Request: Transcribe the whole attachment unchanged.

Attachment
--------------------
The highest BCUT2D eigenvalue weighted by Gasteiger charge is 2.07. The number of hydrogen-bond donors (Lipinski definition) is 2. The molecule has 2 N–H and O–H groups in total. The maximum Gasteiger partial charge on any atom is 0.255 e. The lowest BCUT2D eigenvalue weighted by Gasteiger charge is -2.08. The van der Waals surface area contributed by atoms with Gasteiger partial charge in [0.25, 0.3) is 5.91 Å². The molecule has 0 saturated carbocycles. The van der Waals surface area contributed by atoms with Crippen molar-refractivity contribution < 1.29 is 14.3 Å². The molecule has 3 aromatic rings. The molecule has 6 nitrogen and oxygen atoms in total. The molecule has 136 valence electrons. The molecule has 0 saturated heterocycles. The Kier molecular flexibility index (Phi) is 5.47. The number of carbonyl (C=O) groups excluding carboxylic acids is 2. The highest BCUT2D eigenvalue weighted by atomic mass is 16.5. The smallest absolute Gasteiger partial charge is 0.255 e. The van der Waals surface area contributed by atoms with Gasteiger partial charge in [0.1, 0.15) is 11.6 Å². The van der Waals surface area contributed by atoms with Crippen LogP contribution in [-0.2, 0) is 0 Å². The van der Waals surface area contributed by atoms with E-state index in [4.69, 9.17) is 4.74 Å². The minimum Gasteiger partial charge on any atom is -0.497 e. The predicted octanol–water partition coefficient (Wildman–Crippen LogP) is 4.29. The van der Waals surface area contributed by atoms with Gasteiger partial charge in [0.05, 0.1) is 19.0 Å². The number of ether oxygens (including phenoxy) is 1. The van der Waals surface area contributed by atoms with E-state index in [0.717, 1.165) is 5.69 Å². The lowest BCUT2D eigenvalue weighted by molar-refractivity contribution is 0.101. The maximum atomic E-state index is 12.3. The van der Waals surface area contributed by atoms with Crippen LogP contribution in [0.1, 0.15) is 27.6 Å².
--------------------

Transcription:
The highest BCUT2D eigenvalue weighted by Gasteiger charge is 2.07. The number of hydrogen-bond donors (Lipinski definition) is 2. The molecule has 2 N–H and O–H groups in total. The maximum Gasteiger partial charge on any atom is 0.255 e. The lowest BCUT2D eigenvalue weighted by Gasteiger charge is -2.08. The van der Waals surface area contributed by atoms with Gasteiger partial charge in [0.25, 0.3) is 5.91 Å². The molecule has 0 saturated carbocycles. The van der Waals surface area contributed by atoms with Crippen molar-refractivity contribution < 1.29 is 14.3 Å². The molecule has 3 aromatic rings. The molecule has 6 nitrogen and oxygen atoms in total. The molecule has 136 valence electrons. The molecule has 0 saturated heterocycles. The Kier molecular flexibility index (Phi) is 5.47. The number of carbonyl (C=O) groups excluding carboxylic acids is 2. The highest BCUT2D eigenvalue weighted by atomic mass is 16.5. The smallest absolute Gasteiger partial charge is 0.255 e. The van der Waals surface area contributed by atoms with Gasteiger partial charge in [0.1, 0.15) is 11.6 Å². The van der Waals surface area contributed by atoms with Crippen LogP contribution in [-0.2, 0) is 0 Å². The van der Waals surface area contributed by atoms with E-state index in [4.69, 9.17) is 4.74 Å². The minimum Gasteiger partial charge on any atom is -0.497 e. The predicted octanol–water partition coefficient (Wildman–Crippen LogP) is 4.29. The van der Waals surface area contributed by atoms with Gasteiger partial charge in [0.05, 0.1) is 19.0 Å². The number of ether oxygens (including phenoxy) is 1. The van der Waals surface area contributed by atoms with E-state index in [0.717, 1.165) is 5.69 Å². The lowest BCUT2D eigenvalue weighted by molar-refractivity contribution is 0.101. The maximum atomic E-state index is 12.3. The van der Waals surface area contributed by atoms with Crippen LogP contribution in [0.1, 0.15) is 27.6 Å².